Women Are the Heart of History

Women Are the Heart of HistoryEver since Eve stepped into the scene and helped Adam create a whole new world, women have been standing up, stepping in, and leading the way.  Women’s History month is a great celebration and a reminder of what women have been doing either notably or simply for generations.  You too, are a woman making history.  You’ve changed the course of a lot of people’s lives and your fingerprint will remain on everything you’ve touched.

Today we’re used to the presence of a good woman in any arena, political, scientific, religious, or family, but it wasn’t always true.  In fact, women have had to fight for the right to dream and to give back to the community and the nation.

The theme of Women’s History month for 2011 is “Our history is our strength.”  The idea is that we act as role models for each other and those from past generations by sheer courage, wit, and determination carved a path for the rest of us today. The result of that is that both men and women live more fully in their strengths, giving the best of what they have to offer and leading the way for others.  It’s an ongoing process and one to be proud of whether you’re male or female.

A few of those who left a legacy for us to build on are noted here.  Some started movements, some forged the way into new occupations for women, and some simply stood up, or sat down in the case of Rosa Parks and reminded us that we needed to rethink our priorities.

In the fields of education and literature, we note Mary McLeod Bethune who founded a Bethune-Cookman College and was an advisor on minority affairs to Franklin D. Roosevelt.  Toni Morrison was the first African-American woman to win the Nobel Prize for Literature and Rita Dove became the first Poet Laureate of the United States.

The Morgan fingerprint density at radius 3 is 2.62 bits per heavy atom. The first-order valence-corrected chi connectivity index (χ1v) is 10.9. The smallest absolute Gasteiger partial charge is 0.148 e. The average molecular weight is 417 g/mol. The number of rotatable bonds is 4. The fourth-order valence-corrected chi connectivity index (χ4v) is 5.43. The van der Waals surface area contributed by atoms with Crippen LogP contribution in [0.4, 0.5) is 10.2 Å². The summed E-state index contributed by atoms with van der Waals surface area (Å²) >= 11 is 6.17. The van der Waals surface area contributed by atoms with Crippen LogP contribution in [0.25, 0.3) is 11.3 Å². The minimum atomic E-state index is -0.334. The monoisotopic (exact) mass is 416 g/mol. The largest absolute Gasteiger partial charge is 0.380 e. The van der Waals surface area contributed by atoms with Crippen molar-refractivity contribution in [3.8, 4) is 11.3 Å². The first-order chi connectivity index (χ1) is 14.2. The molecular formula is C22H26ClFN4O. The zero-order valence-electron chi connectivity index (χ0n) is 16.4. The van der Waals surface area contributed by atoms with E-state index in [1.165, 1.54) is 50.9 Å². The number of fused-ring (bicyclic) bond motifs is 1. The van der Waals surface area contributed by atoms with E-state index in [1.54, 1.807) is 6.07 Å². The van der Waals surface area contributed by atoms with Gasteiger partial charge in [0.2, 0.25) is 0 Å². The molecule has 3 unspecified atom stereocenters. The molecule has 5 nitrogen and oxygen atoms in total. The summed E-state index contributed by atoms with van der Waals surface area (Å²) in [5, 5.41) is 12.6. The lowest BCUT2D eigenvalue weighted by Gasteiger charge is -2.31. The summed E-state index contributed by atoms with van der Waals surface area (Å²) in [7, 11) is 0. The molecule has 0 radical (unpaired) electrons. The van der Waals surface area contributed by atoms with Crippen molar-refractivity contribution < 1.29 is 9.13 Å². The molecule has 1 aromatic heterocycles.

Political leaders and advocates shine a light on Eleanor Roosevelt, and Alice Paul who in 1923 helped craft a version of the Equal Rights Amendment.  Along with them, we are strengthened by the integrity of our first African-American congresswoman, Shirley Chisholm and Dolores Huerta who was the first vice president of the United Farm Workers.

In the field of medicine, we find Elizabeth Blackwell who was turned down by 29 medical schools and finally graduated at the top of her class to become the first licensed woman doctor in America.  Chien-Shiung Wu was the first woman invited to speak at Princeton University to teach nuclear physics.

Women have been paving the way for centuries, shining a light where there was none, running the race with courage where few had run before, and causing us to think more carefully about what we too might want to leave behind.  A legacy is not simply left by those in the spotlight, like Princess Diana or Jacqueline Kennedy, it is left by each woman who shares her heart and her mind and her courage with everyone she meets along life’s path.

As the notable woman, Clare Boothe Luce once remarked, “Because I am a woman, I must make unusual efforts to succeed.  If I fail, no one will say, “She doesn’t have what it takes.”  They will say, “Women don’t have what it takes.”

Thanks to all of you, the women who have what it takes to bring great strength, great love, and great honor to the world.

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